I was very early and set off solo for my first drink. Cheerful besuited staff set out dishes of chips and jarred salsa. I don’t like jarred salsa. It simply does’t taste good. I ate some anyway and washed it down with the glass of ice water the barman had thoughtfully put in front of me. I’ve been living here long enough to know better. It wasn’t water. This was my martini: sweet vermouth over ice with a big lemon chunk in it. I think he may have dropped in a few drops of gin because I had asked for a ‘dry gin martini.’ It’s is a shame because there are more than a few gins I would happily put in my mouth from those listed on their menu (Gordon’s, Tanqueray, Beefeater, Tanqueray 10, Bombay Sapphire, Pink 47 and Hendricks.) However there is one gin they list which has me a baffled. I have never heard of (and find no information on) “Cavendish” which they also have listed on the menu as a gin. [note: Paul-Eric of Sipeasy just notified me that this is the private label gin of France Boisson]

Mel and Vio arrived and took two drinks whose names and don’t recall and which left them nonplussed. Unable to find anything imbibe-inspiring on the menu I went the when-in-Rome route with the amicably votre, a crazy concoction of whisky, light rum, Malibu, pineapple juice, blue curacao & strawberry juice. I was hoping to be pleasantly surprised. I wasn’t. And the color. Anyone ever see the modern day freak show that is the Jim rose circus? The color recalls Matt “The Tube” Crowley’s act. I’ll leave you to look the description of that one up at your leisure in case you’re having lunch right now.

A fellow blogger Cat - who hits some nice bars – reported a very good experience there. And with the friendly staff, good tunes and relaxed atmoshphere, I have no doubt that one could pass an enjoyable evening here with the right drink orders. (wine? Whisky?) So perhaps it’s hit and miss here.

And, I imagine speakeasies during prohibition had that same range in quality. In some cases, the liquor restrictions forced a flourish of creativity as bartenders invented new recipes with limited resources. But those with less cash or connections were unlikely to be celebrating this new bout of cocktail creativity and probably ended up in sketchy speakeasies with even sketchier spirits. At this Speakeasy: Cat had a good experience and I had a bad one. At Prohibition era speakeasies: Sometimes you get a legendary Last Word cocktail. But then sometimes you get bathtub gin related deaths. So perhaps this place – with its bads as well as goods – is actually more representative of real speakeasies than I initially thought.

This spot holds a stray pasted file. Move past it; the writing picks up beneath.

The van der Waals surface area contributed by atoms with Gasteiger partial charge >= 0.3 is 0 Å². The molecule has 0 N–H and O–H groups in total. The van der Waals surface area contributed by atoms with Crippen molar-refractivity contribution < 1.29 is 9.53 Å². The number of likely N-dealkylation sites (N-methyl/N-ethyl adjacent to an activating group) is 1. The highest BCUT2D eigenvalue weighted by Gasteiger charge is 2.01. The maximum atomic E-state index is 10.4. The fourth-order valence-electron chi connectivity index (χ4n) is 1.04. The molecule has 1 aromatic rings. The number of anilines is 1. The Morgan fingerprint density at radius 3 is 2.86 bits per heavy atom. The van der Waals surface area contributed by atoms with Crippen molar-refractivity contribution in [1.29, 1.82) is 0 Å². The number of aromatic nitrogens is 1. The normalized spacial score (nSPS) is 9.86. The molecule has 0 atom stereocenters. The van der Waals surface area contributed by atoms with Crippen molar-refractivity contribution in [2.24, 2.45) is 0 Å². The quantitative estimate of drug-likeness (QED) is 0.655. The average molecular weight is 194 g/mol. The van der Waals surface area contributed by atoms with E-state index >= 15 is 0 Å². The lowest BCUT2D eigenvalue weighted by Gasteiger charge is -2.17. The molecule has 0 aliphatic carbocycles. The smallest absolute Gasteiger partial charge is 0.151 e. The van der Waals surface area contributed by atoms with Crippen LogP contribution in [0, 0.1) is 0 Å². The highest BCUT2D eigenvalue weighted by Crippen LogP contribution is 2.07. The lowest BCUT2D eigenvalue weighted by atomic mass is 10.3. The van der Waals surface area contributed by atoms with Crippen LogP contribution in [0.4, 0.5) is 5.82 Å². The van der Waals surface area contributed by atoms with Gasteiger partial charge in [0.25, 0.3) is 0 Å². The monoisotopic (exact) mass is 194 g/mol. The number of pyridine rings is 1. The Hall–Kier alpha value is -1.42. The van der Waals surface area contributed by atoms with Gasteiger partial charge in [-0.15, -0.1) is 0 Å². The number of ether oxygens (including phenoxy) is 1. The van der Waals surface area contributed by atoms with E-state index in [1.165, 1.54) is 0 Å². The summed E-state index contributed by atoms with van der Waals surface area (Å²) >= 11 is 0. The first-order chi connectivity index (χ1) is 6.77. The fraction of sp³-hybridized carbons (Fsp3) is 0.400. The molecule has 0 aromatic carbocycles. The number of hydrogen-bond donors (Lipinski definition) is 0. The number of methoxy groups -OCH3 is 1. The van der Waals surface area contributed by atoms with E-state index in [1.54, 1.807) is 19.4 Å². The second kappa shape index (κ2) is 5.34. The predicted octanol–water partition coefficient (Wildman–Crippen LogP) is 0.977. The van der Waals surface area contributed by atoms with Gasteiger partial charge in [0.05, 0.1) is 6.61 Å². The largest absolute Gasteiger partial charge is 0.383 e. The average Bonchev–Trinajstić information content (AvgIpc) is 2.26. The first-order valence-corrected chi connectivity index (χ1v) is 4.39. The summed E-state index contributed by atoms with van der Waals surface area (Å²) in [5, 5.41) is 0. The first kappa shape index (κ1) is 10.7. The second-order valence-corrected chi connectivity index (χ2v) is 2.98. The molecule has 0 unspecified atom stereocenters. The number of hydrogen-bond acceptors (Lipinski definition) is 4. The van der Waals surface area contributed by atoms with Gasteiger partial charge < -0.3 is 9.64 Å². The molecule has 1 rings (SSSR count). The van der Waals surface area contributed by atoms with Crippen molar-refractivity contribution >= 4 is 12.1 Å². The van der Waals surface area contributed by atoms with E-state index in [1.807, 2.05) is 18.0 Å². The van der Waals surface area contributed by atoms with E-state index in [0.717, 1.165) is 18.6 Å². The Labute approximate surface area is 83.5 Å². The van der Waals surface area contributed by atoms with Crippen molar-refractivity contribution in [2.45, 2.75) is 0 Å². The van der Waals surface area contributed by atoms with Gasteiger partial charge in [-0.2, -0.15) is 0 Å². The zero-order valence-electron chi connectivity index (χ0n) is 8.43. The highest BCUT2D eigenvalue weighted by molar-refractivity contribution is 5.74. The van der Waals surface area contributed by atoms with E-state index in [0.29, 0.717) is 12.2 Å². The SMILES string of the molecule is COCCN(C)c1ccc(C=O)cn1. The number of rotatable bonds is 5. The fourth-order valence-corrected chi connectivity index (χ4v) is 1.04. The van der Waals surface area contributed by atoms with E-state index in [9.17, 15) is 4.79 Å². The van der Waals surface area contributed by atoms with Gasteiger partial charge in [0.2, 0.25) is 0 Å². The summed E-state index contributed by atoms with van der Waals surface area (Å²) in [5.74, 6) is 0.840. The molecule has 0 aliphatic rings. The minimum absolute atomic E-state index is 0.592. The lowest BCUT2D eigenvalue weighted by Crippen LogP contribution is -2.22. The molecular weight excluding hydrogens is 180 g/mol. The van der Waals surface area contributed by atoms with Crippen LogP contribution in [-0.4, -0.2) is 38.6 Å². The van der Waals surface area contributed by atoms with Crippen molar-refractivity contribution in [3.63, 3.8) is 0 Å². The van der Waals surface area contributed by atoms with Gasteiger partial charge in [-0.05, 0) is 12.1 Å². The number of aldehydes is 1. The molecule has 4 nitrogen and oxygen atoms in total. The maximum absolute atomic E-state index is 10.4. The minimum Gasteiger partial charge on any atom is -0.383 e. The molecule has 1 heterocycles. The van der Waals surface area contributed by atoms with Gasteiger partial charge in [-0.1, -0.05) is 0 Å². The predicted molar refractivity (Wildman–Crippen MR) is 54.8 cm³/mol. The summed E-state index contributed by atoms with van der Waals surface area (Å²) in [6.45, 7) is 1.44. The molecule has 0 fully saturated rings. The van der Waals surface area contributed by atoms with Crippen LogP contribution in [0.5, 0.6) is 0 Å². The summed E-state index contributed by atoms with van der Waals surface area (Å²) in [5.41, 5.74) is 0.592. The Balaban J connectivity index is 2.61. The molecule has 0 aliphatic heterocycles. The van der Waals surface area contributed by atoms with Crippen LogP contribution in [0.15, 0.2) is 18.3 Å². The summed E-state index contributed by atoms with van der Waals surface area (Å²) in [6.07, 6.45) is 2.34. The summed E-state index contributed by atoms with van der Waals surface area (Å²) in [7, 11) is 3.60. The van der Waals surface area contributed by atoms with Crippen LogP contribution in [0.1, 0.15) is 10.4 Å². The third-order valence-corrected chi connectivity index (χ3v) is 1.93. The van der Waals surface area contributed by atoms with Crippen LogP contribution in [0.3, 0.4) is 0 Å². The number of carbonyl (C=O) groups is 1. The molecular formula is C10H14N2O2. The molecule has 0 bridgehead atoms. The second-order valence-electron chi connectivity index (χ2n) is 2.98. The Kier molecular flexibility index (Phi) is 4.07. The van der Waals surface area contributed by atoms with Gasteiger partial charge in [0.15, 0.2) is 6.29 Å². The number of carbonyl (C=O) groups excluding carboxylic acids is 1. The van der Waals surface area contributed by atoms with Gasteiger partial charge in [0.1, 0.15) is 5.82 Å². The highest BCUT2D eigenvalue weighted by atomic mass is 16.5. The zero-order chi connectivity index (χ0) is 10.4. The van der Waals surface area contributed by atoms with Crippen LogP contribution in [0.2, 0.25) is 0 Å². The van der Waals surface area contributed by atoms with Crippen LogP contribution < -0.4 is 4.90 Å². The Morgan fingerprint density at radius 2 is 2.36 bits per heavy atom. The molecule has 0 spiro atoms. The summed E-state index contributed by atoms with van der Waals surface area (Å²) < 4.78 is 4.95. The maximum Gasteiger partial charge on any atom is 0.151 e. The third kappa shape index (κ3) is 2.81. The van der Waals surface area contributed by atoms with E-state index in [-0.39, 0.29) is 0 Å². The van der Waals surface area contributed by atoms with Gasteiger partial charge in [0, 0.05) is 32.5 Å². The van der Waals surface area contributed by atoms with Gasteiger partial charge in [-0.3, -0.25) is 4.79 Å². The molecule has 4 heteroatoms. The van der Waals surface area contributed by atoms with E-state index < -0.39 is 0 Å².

Romantic Cocktail Adventures: Hotel Saint James

Hotel Saint James

43 avenue Bugeaud

75116 Paris

Tel: 01 44 05 81 81

Tucked discretely away in the quiet 16th, the insouciantly elegant Hotel Saint James radiates cheeky chic thanks to a makeover a la Bambi Sloan who manages to marry the traditional with the trendy in its bold and breathtaking decor. In addition to being a dreamy spot to lay your head for a night or two, this hotel and private club features two very different and drop dead gorge drinking spaces: the library and the terrace. This summer has been a bit hit and miss weather-wise in Paris, so when the blue skies broke through, I made a beeline for the fairytale-like terrace for a bit of al fresco imbibing.

While waiting for Matt, Vio, Mel and Thibault, I gave the drinks menu the once over. It begins with 15 mojito variations including a USA mojito made with bourbon. Otherwise, one can choose from somewhat pedestrian ‘classics’ like cosmos and sex on the beach or – possibly more appropriate in this setting – a dozen or so champagne cocktails. They also invite you to ‘ask the barman for your classic cocktail of choice’, which I did. Unfortunately, my martini was a wash. It was served warm, with sweet vermouth and over-enthusiastically boasting a twist, an olive and a straw.

The others were more successful in their orders of caipis or mojito variations which were iced up and refreshing and a good choice for some summer sipping if that type of drink is your thing. Based on their limited spirits selection and uninspired ‘classics’ offerings, they seem to sway towards the fruity summer drinks and focus on pleasing the mojito crowd, but fall a bit short when it comes to the classic cocktail capabilities.

Service was friendly enough, cocktail nibbles were replenished regularly and the surroundings are undoubtedly luxe. Yet, even so, at 18 – 25 Euros a drink, I’d love to see a tiny bit more attention paid to the classics and ingredients. That said, I am quite simply enamoured with this place. So much so that I briefly flirted with becoming a member. Apparently, benefits include preferential booking policies, exclusive access to club events and entry to a network of some 200+ private clubs worldwide…for a price. But, if you’re not flush enough to enjoy the privileges of membership, non-members can still stop into both the bar or restaurant from 19h00 onwards in the evenings.

While it’s unlikely I’ll order another martini at the Saint James, I will surely return. In summer months, I’ll partake in its delicately feminine side on the terrace with a girlfriend or two, a (surprisingly reasonably priced) bottle of wine and a cheese plate. When winter rolls around I’ll indluge in its more masculine side and while away a chilly evening in the splendid library bar with something straight and strong (and I am still talking about the drinks.)

*Note: First and last pics are from the Saint James facebook page. Want to know more about the Hotel Saint James? Check out Not Just Another Milla’s post on her wedding there.

Napoleonic post-Egyptian Cocktail Adventures: Shangri La

Shangri La
10 Avenue d’Iéna
75116 Paris, France
01 53 67 19 98